The idea being that information cross pollinates and you can use the same material in lots of different ways across each medium. It also means there are more ways to find you on t’internet.

What your mix will be will depend on your business – are you selling to consumers for example or to other businesses, and also what you are selling.

I was going to include some screen shots from the below presentation – in particular slides 9 and 11 which show respectively, the list of content marketing approaches used by organisations and the most popular social media sites used by marketeers – LinkedIn and Twitter being the most popular, but also includes Google +, Slideshare and Pinterest for example. Unfortunately, I couldn’t get a decent resolution on them, so they were unreadable when I inserted them into the blog. It’s a very interesting presentation showing the trends in social media over the last 12 months. The full presentation can be seen here 

I have been very lucky and met the wonderful and inimitable Rob from Silverback Guerilla Productions .  He made me produce a social media strategy, which in itself was excellent as it made me clarify my target audience(s) and what messages I wanted to get out there.  His wizardry has included creating me an avatar and doing my tweets for me (four a day for four days of the week folks, not one a week as I so mistakenly thought). The consequence of his sorcery is that I now have in excess of 600 followers, in less than three weeks. This from a standing start of around 20 is incredible (have a look https://twitter.com/BizDocsSurrey ). I can’t even begin to wonder at what spells he has woven to get that to happen. It is beyond my brain to comprehend. Not only does he do my tweets, but he monitors them to ensure I am following the influencers, amongst lots of other stuff he does for me.*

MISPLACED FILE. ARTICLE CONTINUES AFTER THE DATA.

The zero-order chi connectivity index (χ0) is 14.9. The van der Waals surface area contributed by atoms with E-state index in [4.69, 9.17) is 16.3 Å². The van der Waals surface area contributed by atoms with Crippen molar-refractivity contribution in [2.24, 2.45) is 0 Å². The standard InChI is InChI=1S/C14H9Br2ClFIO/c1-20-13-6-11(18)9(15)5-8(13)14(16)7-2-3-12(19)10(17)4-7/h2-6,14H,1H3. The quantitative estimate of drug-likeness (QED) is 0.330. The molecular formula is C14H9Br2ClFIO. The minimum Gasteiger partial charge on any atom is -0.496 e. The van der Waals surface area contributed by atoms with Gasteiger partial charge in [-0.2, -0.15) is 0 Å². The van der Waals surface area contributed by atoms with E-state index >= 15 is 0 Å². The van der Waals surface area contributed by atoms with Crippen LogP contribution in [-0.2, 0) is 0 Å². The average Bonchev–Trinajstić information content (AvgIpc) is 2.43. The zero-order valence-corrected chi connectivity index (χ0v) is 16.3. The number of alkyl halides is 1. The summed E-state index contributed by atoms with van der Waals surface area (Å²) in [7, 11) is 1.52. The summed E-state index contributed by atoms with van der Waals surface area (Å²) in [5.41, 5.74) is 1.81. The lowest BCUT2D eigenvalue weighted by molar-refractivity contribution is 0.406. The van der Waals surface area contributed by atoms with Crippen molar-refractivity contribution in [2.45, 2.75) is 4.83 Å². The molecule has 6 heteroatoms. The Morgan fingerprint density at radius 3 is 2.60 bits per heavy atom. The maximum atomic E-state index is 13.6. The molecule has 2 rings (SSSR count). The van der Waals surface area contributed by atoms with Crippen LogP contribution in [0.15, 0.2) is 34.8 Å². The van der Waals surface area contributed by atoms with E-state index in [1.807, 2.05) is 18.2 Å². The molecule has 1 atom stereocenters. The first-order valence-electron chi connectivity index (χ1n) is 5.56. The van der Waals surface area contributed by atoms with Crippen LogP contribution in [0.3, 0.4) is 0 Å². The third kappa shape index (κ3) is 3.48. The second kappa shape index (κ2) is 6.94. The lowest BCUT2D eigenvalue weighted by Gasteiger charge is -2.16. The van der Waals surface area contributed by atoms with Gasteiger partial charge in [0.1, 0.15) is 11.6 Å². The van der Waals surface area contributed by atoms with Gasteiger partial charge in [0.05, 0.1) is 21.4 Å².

This is another key word; influencers! It’s all about trying to finding and connecting with the people who can help you promote your business.  Or getting involved in on-line groups (relevant to your business) and contributing to discussions or forums.

Very importantly it’s not about selling – it’s all about providing useful information for others so that they will promote you and broaden your reach and influence that way. It’s a slowly, slowly catchee monkey process and in the words of George Harrison – it’s going to take patience and time. I’m still in the early stages of building up my social media presence and I will be interested to see how it evolves over the next six months…I’ll keep you posted.

It really is very time consuming –I frequently get lost in cyber world rummaging around reading articles, commenting on forums, finding new infographics, looking at groups and so on. That’s where Rob is so helpful to me; he takes a lot of the slog out of it. He’d even write my blog if I asked him – he’s funnier than me, you may well prefer the idea!

And of course, you need to measure, measure, measure!  Make sure you analyse the success of the different channels. For example, which tweets are working and which aren’t and then tweaking what you do to encourage more of the good stuff.